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Commentor on music blog called me "rude" for not giving my music away for free.


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  • Commentor on music blog called me "rude" for not giving my music away for free.

    I found a German music blog reviewing one of my songs. The blogger said something along the lines of "it's a good song, but this other song by him is better."

    One of his readers commented, "You're right, his other song is better, but to require a dollar for it is rude."

    Um... What. The. ****************.

    On one hand, I'm just boiling over with a mix of rage and laughter. It's like a stranger coming into my kitchen and saying, "Oh, you won't give me your loaf of bread? That's rude."

    On the other hand, this only sadly confirms what I've been thinking: that in order to get heard, I really do need to start giving my music away for free. Rather, give SOME of my music away for free.

    Just venting, looking for either support or a kick in my ass

  • #2

    Quote Originally Posted by niceguy
    View Post

    On one hand, I'm just boiling over with a mix of rage and laughter. It's like a stranger coming into my kitchen and saying, "Oh, you won't give me your loaf of bread? That's rude."

    I'd say it's more like eating a free sample at grocery store and calling it 'rude' to charge for some other item.

    We're living in the Age of Entitlement.
    Emperor Norton's Stationary Marching Band
    Eight Foot Manchild


    • #3
      What a weiner
      JAM Guitar Lessons. The Long Johns.


      • #4

        Quote Originally Posted by 8 Foot Manchild
        View Post

        We're living in the Age of Entitlement.

        Music, music, I hear music
        Fitch Drums - The Blog for the Aspiring Non-Professional Drummer


        • #5
          I think it's a little rude for bands like ours to give our music away and undercut the market. Charging for music couldn't be less rude. It's the right thing to do in a lot of ways.
          Free prog-related metal from Michigan.



          • #6
            It's got to the point now where even bands who aren't signed (and are a long way away from a position where they might "sell out") are being branded as sellouts because they're not giving anything away for free. Where will it end? By giving everything away for free, there's just no way to make the transition to asking for money for your music.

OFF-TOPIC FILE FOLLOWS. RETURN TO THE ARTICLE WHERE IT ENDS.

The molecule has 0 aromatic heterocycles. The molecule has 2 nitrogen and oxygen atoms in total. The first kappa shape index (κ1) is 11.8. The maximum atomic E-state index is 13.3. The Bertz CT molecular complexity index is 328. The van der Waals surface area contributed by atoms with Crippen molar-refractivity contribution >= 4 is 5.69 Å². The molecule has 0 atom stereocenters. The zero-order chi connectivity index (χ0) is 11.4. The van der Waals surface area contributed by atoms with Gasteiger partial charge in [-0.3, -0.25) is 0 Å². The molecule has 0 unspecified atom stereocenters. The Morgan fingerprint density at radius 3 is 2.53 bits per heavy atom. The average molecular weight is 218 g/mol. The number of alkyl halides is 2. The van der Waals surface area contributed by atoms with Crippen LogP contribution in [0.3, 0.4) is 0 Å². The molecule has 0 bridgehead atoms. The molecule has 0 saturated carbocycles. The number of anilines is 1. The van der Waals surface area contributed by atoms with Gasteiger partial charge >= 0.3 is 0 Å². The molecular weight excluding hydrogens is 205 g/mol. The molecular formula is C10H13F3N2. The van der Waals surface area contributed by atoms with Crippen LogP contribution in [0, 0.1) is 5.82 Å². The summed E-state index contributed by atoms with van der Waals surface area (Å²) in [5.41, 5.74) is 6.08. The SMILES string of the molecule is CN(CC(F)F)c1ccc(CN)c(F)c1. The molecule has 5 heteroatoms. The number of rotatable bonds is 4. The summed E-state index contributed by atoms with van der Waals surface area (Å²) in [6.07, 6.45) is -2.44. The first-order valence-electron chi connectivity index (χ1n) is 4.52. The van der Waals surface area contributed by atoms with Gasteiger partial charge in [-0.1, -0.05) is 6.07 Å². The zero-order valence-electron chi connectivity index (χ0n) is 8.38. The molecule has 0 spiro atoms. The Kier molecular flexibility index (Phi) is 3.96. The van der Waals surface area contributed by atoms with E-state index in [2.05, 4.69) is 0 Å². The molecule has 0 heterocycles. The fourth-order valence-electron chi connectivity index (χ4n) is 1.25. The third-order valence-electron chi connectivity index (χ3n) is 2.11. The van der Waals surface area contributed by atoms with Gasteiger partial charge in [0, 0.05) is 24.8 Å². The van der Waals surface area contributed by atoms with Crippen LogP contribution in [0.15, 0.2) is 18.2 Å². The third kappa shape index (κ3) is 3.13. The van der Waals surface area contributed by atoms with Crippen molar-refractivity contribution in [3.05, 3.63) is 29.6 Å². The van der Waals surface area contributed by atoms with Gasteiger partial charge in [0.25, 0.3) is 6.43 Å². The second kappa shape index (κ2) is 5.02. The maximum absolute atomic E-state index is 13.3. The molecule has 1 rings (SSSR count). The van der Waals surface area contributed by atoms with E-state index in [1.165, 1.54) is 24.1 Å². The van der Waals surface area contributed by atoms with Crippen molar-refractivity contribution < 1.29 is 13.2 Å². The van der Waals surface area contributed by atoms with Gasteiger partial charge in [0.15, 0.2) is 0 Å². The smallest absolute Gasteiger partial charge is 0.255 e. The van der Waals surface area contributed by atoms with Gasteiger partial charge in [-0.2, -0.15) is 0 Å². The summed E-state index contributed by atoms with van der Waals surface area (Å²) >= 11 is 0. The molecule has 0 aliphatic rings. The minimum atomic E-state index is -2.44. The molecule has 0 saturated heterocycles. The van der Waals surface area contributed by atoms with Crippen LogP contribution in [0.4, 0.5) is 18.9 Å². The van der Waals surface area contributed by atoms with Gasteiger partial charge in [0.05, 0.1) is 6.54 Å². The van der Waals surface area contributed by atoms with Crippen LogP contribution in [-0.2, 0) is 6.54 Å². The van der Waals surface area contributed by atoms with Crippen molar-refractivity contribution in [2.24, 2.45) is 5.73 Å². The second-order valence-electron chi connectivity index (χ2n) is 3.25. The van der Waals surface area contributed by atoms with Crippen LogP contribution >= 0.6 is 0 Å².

Do you need live drum tracks? http://www.drumtracksdirect.co.uk/


            • #7
              This is a timely topic because as someone who writes/records/releases music, I've been struggling with the idea that it seems to be harder and harder to get people to be willing to pay for music. Since maybe 2004 I've argued against "just giving it away" on these boards, and when I started my own band and started to release records in 2007 I always made it something of a point of pride to sell stuff (minus stuff like a free promotional track, previews, and so on), even if I wasn't selling much. Sadly absent long-time BWTB BlueStrat made a lot of very sound points about it back in the day.

              So it makes me a little sad to admit that I find myself in 2013 saying I've given up. I still think people holding out have been in the right, but at this point, I'm just worn down and discouraged. I'll probably be giving away everything I do in the future, including the album my band just finished. (which cost me personally around $2000 in studio time to record/mix/master )

              One thing that is gonna change though is that I intend to record much more cheaply. Part of why I felt justified in charging for the album my band did was that we always recorded them in a "real" studio with a "real" producer. I intend to move much more towards recording stuff myself and using the studio more for mixing and polishing, at least the stuff I'm doing on my own and paying out of my pocket for. I don't mind losing a little money making records, but not several thousand dollars anymore.

              The sad thing is I can actually remember an old band I was in releasing a record in 2002 on CD and re-couping our considerable recording costs through CD sales alone in a few months. We could have never done that today, no way.


              • #8
                Glad to hear you fellow musicians see the absurdity in people's entitlement to "free" everything.

                But 8 Foot Manchild makes a good point. This truly is the Age of Entitlement, and people view free music as free samples.

                And I also realize that by offering a few songs for free download, I can clearly get heard much more effectively in far-flung places, places which I cannot physically go to at this point. So, right now, it's either I give some songs away and get heard more broadly, or not give anything away and not get heard at all.

                Actionquid makes a great point about the overall reduction in quality, however. I didn't pay studio fees or hire a producer, but I did buy a nice computer, software, and home recording gear. I know for a fact that the actual sonic quality of my music would be greatly enhanced in a professional studio with professional engineers, but if I have to give music away, then why on earth would I make such a huge investment?

                Oh, well. This is the new normal, and apparently, either we adapt with it, or we die.